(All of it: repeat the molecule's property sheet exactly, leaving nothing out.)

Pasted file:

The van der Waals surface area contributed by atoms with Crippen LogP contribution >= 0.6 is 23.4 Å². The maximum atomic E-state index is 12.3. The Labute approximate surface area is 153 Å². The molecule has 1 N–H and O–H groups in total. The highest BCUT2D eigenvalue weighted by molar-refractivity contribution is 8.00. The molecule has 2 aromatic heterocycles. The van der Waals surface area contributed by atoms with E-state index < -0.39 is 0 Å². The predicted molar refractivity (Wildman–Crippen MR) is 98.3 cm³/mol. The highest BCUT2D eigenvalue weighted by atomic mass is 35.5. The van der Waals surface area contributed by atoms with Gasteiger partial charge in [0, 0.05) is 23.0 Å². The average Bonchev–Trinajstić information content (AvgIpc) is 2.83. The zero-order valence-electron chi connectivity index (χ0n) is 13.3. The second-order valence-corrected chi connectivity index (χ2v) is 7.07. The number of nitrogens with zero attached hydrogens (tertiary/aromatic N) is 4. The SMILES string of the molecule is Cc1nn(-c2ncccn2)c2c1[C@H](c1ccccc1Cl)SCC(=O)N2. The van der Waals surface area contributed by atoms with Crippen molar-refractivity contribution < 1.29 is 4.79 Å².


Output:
The van der Waals surface area contributed by atoms with Crippen LogP contribution >= 0.6 is 23.4 Å². The maximum atomic E-state index is 12.3. The Labute approximate surface area is 153 Å². The molecule has 1 N–H and O–H groups in total. The highest BCUT2D eigenvalue weighted by molar-refractivity contribution is 8.00. The molecule has 2 aromatic heterocycles. The van der Waals surface area contributed by atoms with E-state index < -0.39 is 0 Å². The predicted molar refractivity (Wildman–Crippen MR) is 98.3 cm³/mol. The highest BCUT2D eigenvalue weighted by atomic mass is 35.5. The van der Waals surface area contributed by atoms with Gasteiger partial charge in [0, 0.05) is 23.0 Å². The average Bonchev–Trinajstić information content (AvgIpc) is 2.83. The zero-order valence-electron chi connectivity index (χ0n) is 13.3. The second-order valence-corrected chi connectivity index (χ2v) is 7.07. The number of nitrogens with zero attached hydrogens (tertiary/aromatic N) is 4. The SMILES string of the molecule is Cc1nn(-c2ncccn2)c2c1[C@H](c1ccccc1Cl)SCC(=O)N2. The van der Waals surface area contributed by atoms with Crippen molar-refractivity contribution < 1.29 is 4.79 Å².